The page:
Doctor of Nursing Practice (DNP) faculty play a critical role in preparing students to meet the complex needs of the nation as the number of cancer rates and survivors rise (National Cancer Institute, 2018) and as an unprecedented number of older Americans enter into the healthcare system with complicated comorbidities (Whitehead, 2016). Palliative care has dramatically expanded over the past decade and has been increasingly accepted as a standard of care for people with cancer and other serious, chronic, or life-limiting illnesses. Advanced practice registered nurses (APRNs) are recognized as important providers of palliative care (Walling et al., 2017). A 2-day course was held with support from the National Cancer Institute to enhance integration of palliative oncology care into DNP curriculum. The course participants (N = 183), consisting of DNP faculty or deans, practicing DNP clinicians, and students, received detailed annotated slides, case studies, and suggested activities to increase student engagement with the learning process. Course content was developed and delivered by palliative care experts and DNP faculty skilled in curriculum design. Participants were required to develop goals on how to enhance their school's DNP curriculum with the course content. They provided updates regarding their progress at integrating the content into their school's curriculum at 6, 12, and 18 months post course. Results demonstrated an increase in incorporating oncology palliative care in DNP scholarly projects and clinical opportunities. Challenges to inclusion of this content in DNP curricula included lack of: perceived time in curriculum; faculty educated in palliative care; and available clinical sites.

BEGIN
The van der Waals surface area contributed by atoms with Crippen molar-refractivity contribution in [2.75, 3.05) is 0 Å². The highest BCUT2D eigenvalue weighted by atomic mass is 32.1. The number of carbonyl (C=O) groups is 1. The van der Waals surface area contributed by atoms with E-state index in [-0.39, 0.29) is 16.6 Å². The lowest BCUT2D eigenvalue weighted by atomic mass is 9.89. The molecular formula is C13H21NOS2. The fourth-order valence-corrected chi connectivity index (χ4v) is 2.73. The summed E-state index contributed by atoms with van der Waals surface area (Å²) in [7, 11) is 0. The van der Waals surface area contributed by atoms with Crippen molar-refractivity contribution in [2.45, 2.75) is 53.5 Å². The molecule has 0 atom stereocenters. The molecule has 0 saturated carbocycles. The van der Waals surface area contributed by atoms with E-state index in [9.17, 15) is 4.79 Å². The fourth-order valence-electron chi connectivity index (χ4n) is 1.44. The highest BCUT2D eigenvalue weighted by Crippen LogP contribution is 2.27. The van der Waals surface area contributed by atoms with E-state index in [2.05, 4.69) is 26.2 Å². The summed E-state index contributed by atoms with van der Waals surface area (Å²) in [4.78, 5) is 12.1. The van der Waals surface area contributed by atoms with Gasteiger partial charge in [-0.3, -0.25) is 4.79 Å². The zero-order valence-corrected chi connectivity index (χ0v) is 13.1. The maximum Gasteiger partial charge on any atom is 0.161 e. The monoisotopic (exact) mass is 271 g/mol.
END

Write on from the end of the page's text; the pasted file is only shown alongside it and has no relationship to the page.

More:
Access to Hospice Care.

Wholihan, D. (2017). In The Encyclopedia of Elder Care (4th ed.).. Springer Publishing.

The doctrine of double effect: A review for the bedside nurse providing end-of-life care

Wholihan, D., & Olson, E. (2017). Journal of Hospice and Palliative Nursing, 19(3), 205-211. 10.1097/NJH.0000000000000348
Abstract
Abstract
Nurses on the front lines of palliative care are frequently presented with ethically challenging situations involving the use of palliative sedation and increasing opioids at the end of life. The doctrine of double effect is an ethical principle dating back to the 13th century that explains how the bad consequences of an action can be considered ethically justified if the original intent was for good intention. This article examines the doctrine of double effect through case examples and presents supporting and opposing opinions about its relevance to clinical practice. Implications for nursing care are discussed.

Palliative Care.

Wholihan, D. (2017). In The Encyclopedia of Elder Care (4th ed.).. Springer Publishing.

 Care of Veterans

Wholihan, D., & Bixby, K. (2017). In Conversations in Palliative Care. (4th ed.).